"Church or Cult?"

Channel 2 Action News/April 26, 2001
By Pam Martin

It's being called one of the fastest growing Christian movements in the nation.

The International Church of Christ claims to have members all around the country, even the world. And just about everywhere the church goes, controversy follows.

"At first, I fought it," said Ronnie Martin, a former member. "But after they hammered it in, I accepted it. I said, 'Okay, my mom's going to hell."

Martin, an ex-member of the Atlanta branch of the International Church of Christ, faced some tough decisions. He says Bible study sessions had convinced him about his family's fate. "The relationship was strained because I was going to heaven and they weren't and I wanted to help but they wouldn't listen to me."

Kip McKean's fiery sermons formed the foundation for the International Church of Christ, which he started in 1979 with a group of about 30 people.

The movement hit Atlanta in the late 80's, attracting a diverse group of people to its services. Today the church claims to have 3,500 members in north Georgia and millions worldwide.

Asked what the church's guiding principles are, the Rev. Ben Barnett said, simply put, "the Bible. And I know that may sound like the religious thing to say because everybody has a Bible, but it really boils down to really putting the scriptures into practice and taking it very, very seriously."

Each church member has a discipler, or a spiritual mentor, who critics say gets into every aspect of the member's personal life.

"I knew who I could ask out [on a date] and who I couldn't," Martin said. "They told me, 'We'd like you to give your checkbook over to so and so and when you need money go to him.' "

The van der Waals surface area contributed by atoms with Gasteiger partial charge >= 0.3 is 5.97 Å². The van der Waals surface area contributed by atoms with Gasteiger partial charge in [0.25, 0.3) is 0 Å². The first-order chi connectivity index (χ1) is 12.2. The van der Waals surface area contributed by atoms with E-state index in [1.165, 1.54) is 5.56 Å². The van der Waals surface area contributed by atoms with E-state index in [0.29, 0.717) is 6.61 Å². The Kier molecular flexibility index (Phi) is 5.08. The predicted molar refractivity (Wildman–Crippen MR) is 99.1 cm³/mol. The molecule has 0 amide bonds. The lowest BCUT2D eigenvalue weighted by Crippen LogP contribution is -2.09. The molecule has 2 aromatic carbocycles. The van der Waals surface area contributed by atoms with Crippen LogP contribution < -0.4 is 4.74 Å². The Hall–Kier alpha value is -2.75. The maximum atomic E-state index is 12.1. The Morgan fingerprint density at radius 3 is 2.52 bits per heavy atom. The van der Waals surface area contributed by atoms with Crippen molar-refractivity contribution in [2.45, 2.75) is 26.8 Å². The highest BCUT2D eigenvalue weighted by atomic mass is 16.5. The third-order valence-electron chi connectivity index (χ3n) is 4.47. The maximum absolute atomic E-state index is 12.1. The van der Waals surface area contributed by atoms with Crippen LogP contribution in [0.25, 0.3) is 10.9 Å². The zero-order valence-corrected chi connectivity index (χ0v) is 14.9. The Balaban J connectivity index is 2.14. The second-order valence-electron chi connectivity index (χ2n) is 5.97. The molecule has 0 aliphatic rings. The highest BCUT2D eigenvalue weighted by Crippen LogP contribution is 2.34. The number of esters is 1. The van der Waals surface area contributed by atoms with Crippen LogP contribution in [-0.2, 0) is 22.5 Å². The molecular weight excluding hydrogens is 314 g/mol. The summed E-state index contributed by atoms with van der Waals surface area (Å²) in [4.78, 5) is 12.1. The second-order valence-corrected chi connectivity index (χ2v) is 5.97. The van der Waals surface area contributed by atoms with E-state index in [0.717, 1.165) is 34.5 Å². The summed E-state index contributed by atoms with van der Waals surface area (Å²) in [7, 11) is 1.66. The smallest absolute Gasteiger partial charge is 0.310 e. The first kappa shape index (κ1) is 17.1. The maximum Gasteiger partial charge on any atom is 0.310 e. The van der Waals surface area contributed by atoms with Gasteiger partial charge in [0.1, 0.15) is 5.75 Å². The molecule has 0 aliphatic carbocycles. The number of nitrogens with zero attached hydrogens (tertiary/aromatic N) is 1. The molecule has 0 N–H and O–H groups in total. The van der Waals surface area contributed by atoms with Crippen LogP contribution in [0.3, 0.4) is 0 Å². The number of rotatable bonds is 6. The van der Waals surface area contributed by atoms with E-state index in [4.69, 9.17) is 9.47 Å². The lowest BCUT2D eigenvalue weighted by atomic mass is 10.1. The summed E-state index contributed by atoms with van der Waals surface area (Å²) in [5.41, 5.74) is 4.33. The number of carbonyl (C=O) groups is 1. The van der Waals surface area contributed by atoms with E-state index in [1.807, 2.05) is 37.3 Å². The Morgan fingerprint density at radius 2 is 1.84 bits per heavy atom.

Longtime members, handpicked by the church for this report, say their disciplers don't mandate money or relationships but rather, the Bible does. "You can look in the scriptures, it teaches you about the sexual relationship. You can look in the scriptures it teaches about money, not some person," says Deb Furlong, an active member of the church.

"What [the disciplining relationship] really is I guess is a best friend," Furlong said. "It is helping somebody live out and solidify their convictions."

But the ex-member Ronnie Martin said the church's practices started to concern him after a while. "What makes it a cult -- it's not what they believe. It's not who they are. It's how they act. Its what they do."

Anchor/reporter Pam Martin notes that the church was called a cult ten years ago when she did a story on it and that charge continues to be made.

"I think that anybody that is doing what Jesus wants them to do, more than likely will feel the same effects that Jesus was affected by," the Rev. Ben Barnett said. "Ten years from now we'll be doing the very same thing, trying to get people to obey the Bible and I think you'll always run into the same criticisms."

See Part 2 of this story

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